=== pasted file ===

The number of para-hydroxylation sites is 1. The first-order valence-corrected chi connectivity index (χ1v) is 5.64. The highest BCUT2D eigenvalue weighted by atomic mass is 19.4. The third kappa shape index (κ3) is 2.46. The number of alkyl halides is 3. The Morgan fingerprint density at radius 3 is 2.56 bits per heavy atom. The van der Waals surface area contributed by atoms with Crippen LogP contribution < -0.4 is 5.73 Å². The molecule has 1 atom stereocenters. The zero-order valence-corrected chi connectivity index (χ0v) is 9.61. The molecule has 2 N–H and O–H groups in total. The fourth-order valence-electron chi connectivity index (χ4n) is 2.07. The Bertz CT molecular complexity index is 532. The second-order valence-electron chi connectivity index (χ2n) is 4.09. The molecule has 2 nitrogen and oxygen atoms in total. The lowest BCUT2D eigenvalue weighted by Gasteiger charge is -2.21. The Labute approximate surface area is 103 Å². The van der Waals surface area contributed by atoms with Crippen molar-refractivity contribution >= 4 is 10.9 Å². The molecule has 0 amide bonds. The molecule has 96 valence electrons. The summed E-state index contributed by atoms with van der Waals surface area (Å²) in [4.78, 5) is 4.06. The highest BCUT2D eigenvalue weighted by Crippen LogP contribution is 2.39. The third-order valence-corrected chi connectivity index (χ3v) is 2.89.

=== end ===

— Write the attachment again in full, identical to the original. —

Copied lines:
The number of para-hydroxylation sites is 1. The first-order valence-corrected chi connectivity index (χ1v) is 5.64. The highest BCUT2D eigenvalue weighted by atomic mass is 19.4. The third kappa shape index (κ3) is 2.46. The number of alkyl halides is 3. The Morgan fingerprint density at radius 3 is 2.56 bits per heavy atom. The van der Waals surface area contributed by atoms with Crippen LogP contribution < -0.4 is 5.73 Å². The molecule has 1 atom stereocenters. The zero-order valence-corrected chi connectivity index (χ0v) is 9.61. The molecule has 2 N–H and O–H groups in total. The fourth-order valence-electron chi connectivity index (χ4n) is 2.07. The Bertz CT molecular complexity index is 532. The second-order valence-electron chi connectivity index (χ2n) is 4.09. The molecule has 2 nitrogen and oxygen atoms in total. The lowest BCUT2D eigenvalue weighted by Gasteiger charge is -2.21. The Labute approximate surface area is 103 Å². The van der Waals surface area contributed by atoms with Crippen molar-refractivity contribution >= 4 is 10.9 Å². The molecule has 0 amide bonds. The molecule has 96 valence electrons. The summed E-state index contributed by atoms with van der Waals surface area (Å²) in [4.78, 5) is 4.06. The highest BCUT2D eigenvalue weighted by Crippen LogP contribution is 2.39. The third-order valence-corrected chi connectivity index (χ3v) is 2.89.